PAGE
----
Thanks for sharing ! xx
I recently shared my YTU balls with my mom who has been complaining of shoulder and neck pains this whole year. After a week of “rolling on the balls” she has noticed less pain and stress in her shoulder and neck area…the balls are a great way to loosen the fascia and increase flow of oxygen in the muscles. As one YTU instructor noted “the balls rehydrate your muscles which often suffer from dehydration.”
I came into the YTU teacher training with injuries in both shoulders; including a broken collar bone (marital arts fall gone wrong), blunt impacts from bicycle falls, and a rotator cuff repetitive strain from painting ceilings. All of them under control but lurking just off stage. By the end of day 2 all the old injuries were announcing their locations and radiating outward. By the end of day 3 they had all quieted right down. Especially, that rotator cuff strain, that zone hadn’t worked so hard over the first three days of the training in years and it felt the best it had in years. The YTU movement preparations are so useful both therapeutically and as preparation for demanding poses. In class, students always request shoulder work, and now I have a greatly expanded toolkit for them and for myself.
I agree with you. All the pre-shoulder work makes for a safe downdog in the shoulder area and thank you for including the raise the chalice pose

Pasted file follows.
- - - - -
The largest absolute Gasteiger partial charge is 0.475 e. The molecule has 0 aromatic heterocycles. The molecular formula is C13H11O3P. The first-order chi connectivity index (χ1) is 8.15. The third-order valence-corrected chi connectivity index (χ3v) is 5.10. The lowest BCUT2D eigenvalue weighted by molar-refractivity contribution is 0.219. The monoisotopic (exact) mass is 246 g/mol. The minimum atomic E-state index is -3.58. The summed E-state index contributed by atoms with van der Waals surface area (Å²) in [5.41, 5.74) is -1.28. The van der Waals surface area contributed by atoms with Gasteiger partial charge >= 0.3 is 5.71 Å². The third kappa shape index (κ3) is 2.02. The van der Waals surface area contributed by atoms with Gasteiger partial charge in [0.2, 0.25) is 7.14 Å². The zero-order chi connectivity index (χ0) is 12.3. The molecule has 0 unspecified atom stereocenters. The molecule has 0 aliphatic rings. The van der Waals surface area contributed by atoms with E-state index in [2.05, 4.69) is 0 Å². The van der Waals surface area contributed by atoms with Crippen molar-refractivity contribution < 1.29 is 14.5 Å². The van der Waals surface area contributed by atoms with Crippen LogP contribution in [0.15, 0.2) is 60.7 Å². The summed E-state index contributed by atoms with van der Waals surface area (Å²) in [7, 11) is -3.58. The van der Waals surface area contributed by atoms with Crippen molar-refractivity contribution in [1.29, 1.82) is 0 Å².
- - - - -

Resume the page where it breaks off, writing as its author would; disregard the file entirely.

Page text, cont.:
hahaha, i love this! the beginning of the blog made me LOL. Yes, Jill does know an awful lot… I am often surprised that we do not warm up in a class, as we go through 1000 asanas– my mind goes the other direction/ why am i here? why am i doing these poses and the favorite, why does my shoulder/elbow hurt so bad? preparation is key/knowledge is such a gift!
Thanks for sharing the importance of warming up each component part of the pose, which is meticulously and wonderfully structured in the preparation of down dog. Interestingly I hit at this first blog coincidentally, tonight, having completed the third day of the YTU training. Similar thoughts occured in my mind as you described in the beginning of the article, till about one and a half hour of the class, aimed to the peak pose, the down dog. However, as we reached at the pose called, dolphin Supinate the wisdom of doing this sequence unfolded to a great extent.
Coupled with the step by step poses and the marvelous teaching style of Jill, and great assistants in the training, I thank myself that I took the decision, to take this training even amidst many odd situations in my life. The decision is well rewarding.
The new buzz word is “movement preparation.” Warming up is vague and has a lot of connotations already associated with it. Raising the core temperature of the body is important, but preparing the body for advanced postures requires much greater thought.
This post illustrates how most people are unfamiliar with the idea of movement preparation. We are used to doing some sun salutations and some standing poses to warmup. Then doing some poses that are supposed to prepare us for other poses. However, the YTU movement preparation is more thorough and thought out. It involves more specific work on strengthening specific muscles, stretching certain muscles, mental preparation and alignment.